Females are usually larger than males, but males have more distinctive coloring, with a bright red patch of featherless skin beneath their beaks. During mating, males can puff out this skin to attract mates.
While there’s limited data on this bird’s lifespan, it’s clear that it can survive for many years in the wild. The oldest banded bird on record lived to be over 38 years old!
8. Sandhill Crane
Average Lifespan: 20 to 35 years
These large cranes can be found in North America and in parts of Siberia. Its wingspan usually measures between 5.5 to 7.7 feet. Thanks to this large wingspan, the sandhill crane can soar for hours, only occasionally flapping their wings to stay in flight.
The oldest sandhill crane fossil is more than 2 million years old, making these cranes one of the oldest living bird species in the world. A crane fossil found in Nebraska is estimated to be over 10 million years old. Experts believe that this fossil is closely related to the sandhill crane.
In the wild, sandhill cranes are threatened by habitat loss, and a lack of resources has shortened the lifespan of many birds. However, they can live for many years. The oldest recorded bird had a lifespan of 36 years and 7 months.
7. Laysan Albatross
Average Lifespan: 20 to 40 years
The Laysan Albatross is a seabird that gets its name from the Laysan Island of Hawaii. Most of these birds are found throughout the Hawaiian islands, with a total population of over 1.18 million birds! It’s a smaller seabird, weighing between 4.2 to 9 pounds, with a wingspan around 77 to 80 inches.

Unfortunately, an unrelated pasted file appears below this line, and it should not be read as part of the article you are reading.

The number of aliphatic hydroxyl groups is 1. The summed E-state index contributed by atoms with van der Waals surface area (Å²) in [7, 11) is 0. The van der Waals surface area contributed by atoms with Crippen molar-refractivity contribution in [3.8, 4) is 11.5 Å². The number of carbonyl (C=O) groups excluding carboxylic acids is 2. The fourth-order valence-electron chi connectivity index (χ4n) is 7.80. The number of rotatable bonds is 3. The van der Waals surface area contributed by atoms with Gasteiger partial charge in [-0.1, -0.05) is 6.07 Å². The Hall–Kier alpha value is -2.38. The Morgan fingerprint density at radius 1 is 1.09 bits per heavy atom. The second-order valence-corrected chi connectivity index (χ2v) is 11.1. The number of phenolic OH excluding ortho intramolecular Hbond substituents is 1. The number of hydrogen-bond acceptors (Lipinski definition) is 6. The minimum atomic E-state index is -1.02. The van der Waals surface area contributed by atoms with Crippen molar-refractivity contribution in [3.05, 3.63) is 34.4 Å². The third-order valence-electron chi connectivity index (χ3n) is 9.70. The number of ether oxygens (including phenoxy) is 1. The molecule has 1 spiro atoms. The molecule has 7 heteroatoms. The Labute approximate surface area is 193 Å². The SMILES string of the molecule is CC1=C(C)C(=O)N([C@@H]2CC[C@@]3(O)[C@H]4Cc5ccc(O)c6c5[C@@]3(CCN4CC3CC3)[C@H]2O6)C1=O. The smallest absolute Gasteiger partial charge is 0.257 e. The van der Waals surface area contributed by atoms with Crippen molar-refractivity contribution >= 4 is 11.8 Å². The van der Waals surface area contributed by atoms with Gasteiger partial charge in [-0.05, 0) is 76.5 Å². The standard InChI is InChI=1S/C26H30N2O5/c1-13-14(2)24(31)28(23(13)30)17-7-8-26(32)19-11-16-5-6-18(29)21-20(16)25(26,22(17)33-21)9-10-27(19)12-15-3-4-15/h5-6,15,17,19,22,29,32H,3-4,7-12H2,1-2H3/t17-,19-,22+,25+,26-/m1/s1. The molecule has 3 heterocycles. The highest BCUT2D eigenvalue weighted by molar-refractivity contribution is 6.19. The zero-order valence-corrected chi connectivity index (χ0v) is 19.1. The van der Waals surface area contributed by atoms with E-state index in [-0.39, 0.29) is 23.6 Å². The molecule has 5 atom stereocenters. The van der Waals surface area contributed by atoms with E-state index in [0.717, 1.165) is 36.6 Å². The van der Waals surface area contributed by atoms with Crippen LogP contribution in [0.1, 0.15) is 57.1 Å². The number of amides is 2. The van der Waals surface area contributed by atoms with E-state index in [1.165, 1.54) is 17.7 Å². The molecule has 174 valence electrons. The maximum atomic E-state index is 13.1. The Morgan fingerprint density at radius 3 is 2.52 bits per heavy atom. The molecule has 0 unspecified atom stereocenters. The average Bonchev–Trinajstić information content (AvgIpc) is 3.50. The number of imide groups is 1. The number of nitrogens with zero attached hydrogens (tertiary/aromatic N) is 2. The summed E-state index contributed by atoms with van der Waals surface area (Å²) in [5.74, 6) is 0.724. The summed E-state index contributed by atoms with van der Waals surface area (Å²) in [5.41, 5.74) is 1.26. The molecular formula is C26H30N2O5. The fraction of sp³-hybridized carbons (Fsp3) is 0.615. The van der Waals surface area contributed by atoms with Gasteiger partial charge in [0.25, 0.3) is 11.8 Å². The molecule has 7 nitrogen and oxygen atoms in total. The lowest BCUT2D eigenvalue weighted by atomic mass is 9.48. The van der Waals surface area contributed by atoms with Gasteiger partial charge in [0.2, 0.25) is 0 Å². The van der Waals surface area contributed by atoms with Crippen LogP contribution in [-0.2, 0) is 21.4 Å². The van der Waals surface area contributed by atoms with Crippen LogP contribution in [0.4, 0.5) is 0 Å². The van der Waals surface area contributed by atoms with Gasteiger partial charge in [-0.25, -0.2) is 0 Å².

Even though Laysan albatross populations are high, these birds face many threats, including fishing, plastic waste, and predation from domestic animals. This means that the lifespan of these birds can vary significantly. While it lives fewer than 40 years on average, the oldest known Laysan albatross is over 70 years old!
6. White Cockatoo
Average Lifespan: 40 to 60 years
Sometimes called the umbrella cockatoo, this cockatoo species is entirely white, with a semi-circular crest at the top of its head. In the wild, these birds are mostly found in tropical rainforest regions, but they’re also kept as domesticated pets! It typically weighs between 1.1 and 1.4 pounds, with an average length of 18 inches.
The white cockatoo is known for having a long lifespan, especially when it’s kept in captivity. As long as they’re properly cared for, it’s not unusually for these birds to live for more than 60 years! Unfortunately, due to habitat loss, white cockatoos are endangered in the wild.
5. California Condor
Average Lifespan: 50 to 60 years
Weighing as much as 26 pounds, with an average wingspan of 9.8 feet, the California Condor is the largest land bird in North America. These birds are primarily black, with patches of white feathers below their wings. Its neck and head are completely bald, which helps it to stay clean while it feeds.